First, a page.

At Addo Elephant Park in South Africa, a lucky viewer captured the magical moment when baby and mother reunited with father and older sibling. 

Joan Young, who posted the video, says there were hundreds of elephants in the park, and she couldn't understand how the family was able to recognize each other.

It turns out that elephants have a variety of ways to call and identify clan members. They can detect vibrations and use acoustic, visual, tactile and chemical signals to communicate.

They're also highly social animals with close family ties, according to elephant behaviorist Dr. Joyce Poole of the Wild For Life Foundation.

And unlike some reunions you may have attended, this one seemed to have no family drama at all. Enjoy.

Note: The Addo Elephant National Park is located in the dense Eastern Cape Bush of South Africa. It offers visitors spectacular elephant viewing in a malaria free environment.

The park is currently home to more than 550 elephant as well as:

Cape Buffalo
Black Rhino
Various antelope species such as Eland, Kudu, Red Hartebeest etc
And of course the flightless Dung Beetle which is exclusively found at Addo.


Responses to "Daily Cute: Elephant family reunion (Video)"

  1. Anonymous says:

    Amazing !

  2. Anonymous says:

    so cool!

  3. Unknown says:

    Thanks for sharing..luv this *~*

  4. Anonymous says:

    Heart warming

  5. Anonymous says:

    It's not the father, the fathers have little to do with the family after mating. That could have been a mother, or a sister, of the ellie with the small baby, or the matriarch of the herd welcoming them back after they got left behind maybe.

  6. Anonymous says:

    Not even a Male .. sheesh!

  7. Unknown says:

    To the 2 last comments that say that it is not the father, or not even a male. Watch the video again, as to whether it is the father I'm not sure, the greeting the 2 share makes me believe so. As to the sex of the elephant coming from the left of the screen it is a male. 1st of all the size, males are much larger than the females. In watching the video when the elephant after exchanging greetings faces the camera look between the back legs, you'll see his penis (to say it as not to offend anyone). even the baby investigates it.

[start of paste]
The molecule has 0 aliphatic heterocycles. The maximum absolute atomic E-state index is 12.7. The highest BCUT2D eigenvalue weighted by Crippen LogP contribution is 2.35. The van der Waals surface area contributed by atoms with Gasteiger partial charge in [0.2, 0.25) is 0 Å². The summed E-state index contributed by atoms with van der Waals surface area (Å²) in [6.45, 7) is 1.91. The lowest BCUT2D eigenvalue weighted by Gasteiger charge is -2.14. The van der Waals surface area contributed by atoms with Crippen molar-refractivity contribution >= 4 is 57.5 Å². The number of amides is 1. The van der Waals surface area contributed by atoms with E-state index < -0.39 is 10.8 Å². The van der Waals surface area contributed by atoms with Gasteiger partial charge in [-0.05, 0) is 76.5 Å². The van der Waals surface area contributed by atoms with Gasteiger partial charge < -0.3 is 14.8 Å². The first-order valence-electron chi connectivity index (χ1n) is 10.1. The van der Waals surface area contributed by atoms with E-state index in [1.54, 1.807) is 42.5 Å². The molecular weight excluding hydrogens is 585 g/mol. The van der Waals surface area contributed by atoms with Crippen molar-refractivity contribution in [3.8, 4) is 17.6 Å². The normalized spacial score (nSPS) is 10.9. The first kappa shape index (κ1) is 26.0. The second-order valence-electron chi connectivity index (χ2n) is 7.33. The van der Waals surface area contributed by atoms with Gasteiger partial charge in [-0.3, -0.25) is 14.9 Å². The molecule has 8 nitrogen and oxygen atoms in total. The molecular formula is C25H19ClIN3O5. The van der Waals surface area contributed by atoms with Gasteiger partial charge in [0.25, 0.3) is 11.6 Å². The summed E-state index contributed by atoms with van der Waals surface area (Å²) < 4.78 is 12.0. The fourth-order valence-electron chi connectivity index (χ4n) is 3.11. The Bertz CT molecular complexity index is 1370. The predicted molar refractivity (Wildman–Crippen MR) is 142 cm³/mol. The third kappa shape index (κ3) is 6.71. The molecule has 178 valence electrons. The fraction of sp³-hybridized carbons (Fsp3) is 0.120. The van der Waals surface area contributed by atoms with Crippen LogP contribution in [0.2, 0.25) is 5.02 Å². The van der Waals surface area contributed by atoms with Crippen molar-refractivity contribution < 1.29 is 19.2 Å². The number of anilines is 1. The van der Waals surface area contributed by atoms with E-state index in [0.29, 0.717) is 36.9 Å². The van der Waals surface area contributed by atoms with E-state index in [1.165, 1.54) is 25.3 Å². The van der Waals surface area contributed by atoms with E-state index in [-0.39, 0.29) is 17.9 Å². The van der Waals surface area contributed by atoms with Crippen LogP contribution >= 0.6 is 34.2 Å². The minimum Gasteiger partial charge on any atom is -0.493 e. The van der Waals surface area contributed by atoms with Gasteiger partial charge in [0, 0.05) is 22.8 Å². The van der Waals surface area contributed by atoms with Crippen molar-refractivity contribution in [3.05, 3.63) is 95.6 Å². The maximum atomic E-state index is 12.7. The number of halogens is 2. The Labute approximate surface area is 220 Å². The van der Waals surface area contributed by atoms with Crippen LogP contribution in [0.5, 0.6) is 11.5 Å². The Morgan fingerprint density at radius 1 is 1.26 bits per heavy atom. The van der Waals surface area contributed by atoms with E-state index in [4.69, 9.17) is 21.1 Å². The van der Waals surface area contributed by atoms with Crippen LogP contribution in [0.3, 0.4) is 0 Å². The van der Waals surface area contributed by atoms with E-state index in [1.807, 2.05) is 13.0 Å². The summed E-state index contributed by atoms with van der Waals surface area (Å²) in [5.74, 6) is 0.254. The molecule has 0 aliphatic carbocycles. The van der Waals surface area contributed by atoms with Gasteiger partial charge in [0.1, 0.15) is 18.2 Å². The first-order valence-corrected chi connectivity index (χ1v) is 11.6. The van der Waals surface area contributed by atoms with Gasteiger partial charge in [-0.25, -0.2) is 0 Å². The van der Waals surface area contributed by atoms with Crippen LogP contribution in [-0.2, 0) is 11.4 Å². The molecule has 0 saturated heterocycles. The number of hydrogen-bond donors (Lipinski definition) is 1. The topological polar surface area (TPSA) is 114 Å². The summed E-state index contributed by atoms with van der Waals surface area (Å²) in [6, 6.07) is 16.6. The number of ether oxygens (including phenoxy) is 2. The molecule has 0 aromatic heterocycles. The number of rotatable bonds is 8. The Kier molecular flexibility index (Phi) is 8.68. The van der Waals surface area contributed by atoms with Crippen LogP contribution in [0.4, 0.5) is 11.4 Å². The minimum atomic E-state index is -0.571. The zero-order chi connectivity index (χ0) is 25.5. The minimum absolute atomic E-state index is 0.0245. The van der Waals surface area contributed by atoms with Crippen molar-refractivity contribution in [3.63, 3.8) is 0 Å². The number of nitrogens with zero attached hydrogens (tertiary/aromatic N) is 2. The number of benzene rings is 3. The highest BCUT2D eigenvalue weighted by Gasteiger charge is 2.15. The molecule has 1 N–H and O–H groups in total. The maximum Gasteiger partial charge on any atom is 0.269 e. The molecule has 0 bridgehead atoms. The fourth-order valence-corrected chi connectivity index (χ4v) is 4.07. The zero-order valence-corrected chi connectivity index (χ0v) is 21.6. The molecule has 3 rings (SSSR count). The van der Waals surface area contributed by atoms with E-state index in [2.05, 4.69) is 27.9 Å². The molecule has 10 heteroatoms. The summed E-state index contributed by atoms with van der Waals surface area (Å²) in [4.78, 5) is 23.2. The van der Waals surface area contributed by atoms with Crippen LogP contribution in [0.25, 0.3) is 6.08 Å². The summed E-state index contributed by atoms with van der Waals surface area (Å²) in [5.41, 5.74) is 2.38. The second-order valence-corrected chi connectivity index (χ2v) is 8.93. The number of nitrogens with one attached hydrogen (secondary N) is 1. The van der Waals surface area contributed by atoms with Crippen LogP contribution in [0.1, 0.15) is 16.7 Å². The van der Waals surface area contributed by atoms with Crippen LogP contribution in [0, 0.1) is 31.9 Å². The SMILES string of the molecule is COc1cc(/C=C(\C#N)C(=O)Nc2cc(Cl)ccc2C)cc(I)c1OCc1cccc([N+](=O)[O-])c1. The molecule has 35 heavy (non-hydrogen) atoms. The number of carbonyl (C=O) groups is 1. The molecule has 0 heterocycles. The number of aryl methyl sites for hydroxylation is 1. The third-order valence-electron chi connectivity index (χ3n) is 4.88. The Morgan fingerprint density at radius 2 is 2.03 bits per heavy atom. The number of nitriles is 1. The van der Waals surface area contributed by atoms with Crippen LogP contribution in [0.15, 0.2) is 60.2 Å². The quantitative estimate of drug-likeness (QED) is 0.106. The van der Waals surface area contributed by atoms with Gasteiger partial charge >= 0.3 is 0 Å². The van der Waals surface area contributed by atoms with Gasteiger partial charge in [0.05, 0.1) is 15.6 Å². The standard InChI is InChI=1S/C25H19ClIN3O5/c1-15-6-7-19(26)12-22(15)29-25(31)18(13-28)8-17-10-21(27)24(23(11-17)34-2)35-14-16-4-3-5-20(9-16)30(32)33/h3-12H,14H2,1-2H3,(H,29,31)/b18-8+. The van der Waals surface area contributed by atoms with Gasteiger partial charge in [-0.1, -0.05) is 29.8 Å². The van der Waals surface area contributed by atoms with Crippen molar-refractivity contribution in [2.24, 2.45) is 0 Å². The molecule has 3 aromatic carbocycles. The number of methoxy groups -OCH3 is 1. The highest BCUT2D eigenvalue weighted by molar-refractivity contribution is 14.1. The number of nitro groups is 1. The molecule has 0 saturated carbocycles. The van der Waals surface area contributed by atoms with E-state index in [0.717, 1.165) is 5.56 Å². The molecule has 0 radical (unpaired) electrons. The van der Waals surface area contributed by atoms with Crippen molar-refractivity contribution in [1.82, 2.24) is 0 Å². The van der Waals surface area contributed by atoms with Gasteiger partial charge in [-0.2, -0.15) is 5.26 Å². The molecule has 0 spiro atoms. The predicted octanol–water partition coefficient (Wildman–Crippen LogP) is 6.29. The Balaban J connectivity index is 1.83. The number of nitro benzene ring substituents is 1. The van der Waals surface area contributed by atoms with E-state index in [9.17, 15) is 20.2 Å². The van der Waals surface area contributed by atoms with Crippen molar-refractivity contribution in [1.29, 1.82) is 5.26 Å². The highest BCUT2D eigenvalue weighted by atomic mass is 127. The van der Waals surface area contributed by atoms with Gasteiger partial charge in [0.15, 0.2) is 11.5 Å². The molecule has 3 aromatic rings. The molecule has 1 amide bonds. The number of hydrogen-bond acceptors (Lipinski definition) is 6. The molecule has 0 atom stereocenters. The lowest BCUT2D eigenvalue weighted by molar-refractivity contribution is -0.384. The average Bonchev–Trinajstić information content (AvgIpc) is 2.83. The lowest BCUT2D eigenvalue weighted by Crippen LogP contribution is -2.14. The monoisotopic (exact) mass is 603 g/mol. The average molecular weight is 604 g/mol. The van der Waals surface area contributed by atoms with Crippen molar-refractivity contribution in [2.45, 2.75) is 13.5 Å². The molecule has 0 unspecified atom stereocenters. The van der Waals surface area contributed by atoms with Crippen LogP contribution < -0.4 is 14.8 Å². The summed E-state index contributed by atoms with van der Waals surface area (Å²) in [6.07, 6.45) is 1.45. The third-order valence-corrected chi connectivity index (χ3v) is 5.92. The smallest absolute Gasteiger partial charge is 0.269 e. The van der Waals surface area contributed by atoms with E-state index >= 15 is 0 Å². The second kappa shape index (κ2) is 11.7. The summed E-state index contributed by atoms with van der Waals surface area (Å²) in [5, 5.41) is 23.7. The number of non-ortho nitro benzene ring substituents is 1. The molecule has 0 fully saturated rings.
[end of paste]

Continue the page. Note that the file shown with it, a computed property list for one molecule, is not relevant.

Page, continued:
8. Unknown says:

    Linda Smith the size difference doesn't mean the elephant on the left is a male. The smaller female on the right could just be a young mother. In herds (that are ofc all female) the females are often varying sizes due to age difference. There is no physical sign that the elephant on the left is a male at all, we can't know if that's the father or just another, larger female. Personally speaking, the simple fact that the baby ran over eagerly suggests to me that this must be a female relative (one the baby recognizes) as the baby would not know who his/her father is since the male's don't stick around after mating.

  9. dynah says:

    The third was more interested in taking a dump, lol!!

  10. Anonymous says:

    Ok, you people have got to watch more PBS or some thing. those are all females except for the smaller guy which had to relieve himself. there are huge folds of skin under the females private parts. when you see them deliver, you will know why. Males will not come to investigate any baby and no mother would let her baby near a male. I would say that is a older matriarch which could be the grandmother to the wee one. For those of you who think that is a male, I sure wouldn't want to see your confusion when you see spotted hyenas.

  11. Lyn says:

    The two largest elephants are females - you can see their breasts which are located on their chest right inside of their front legs.

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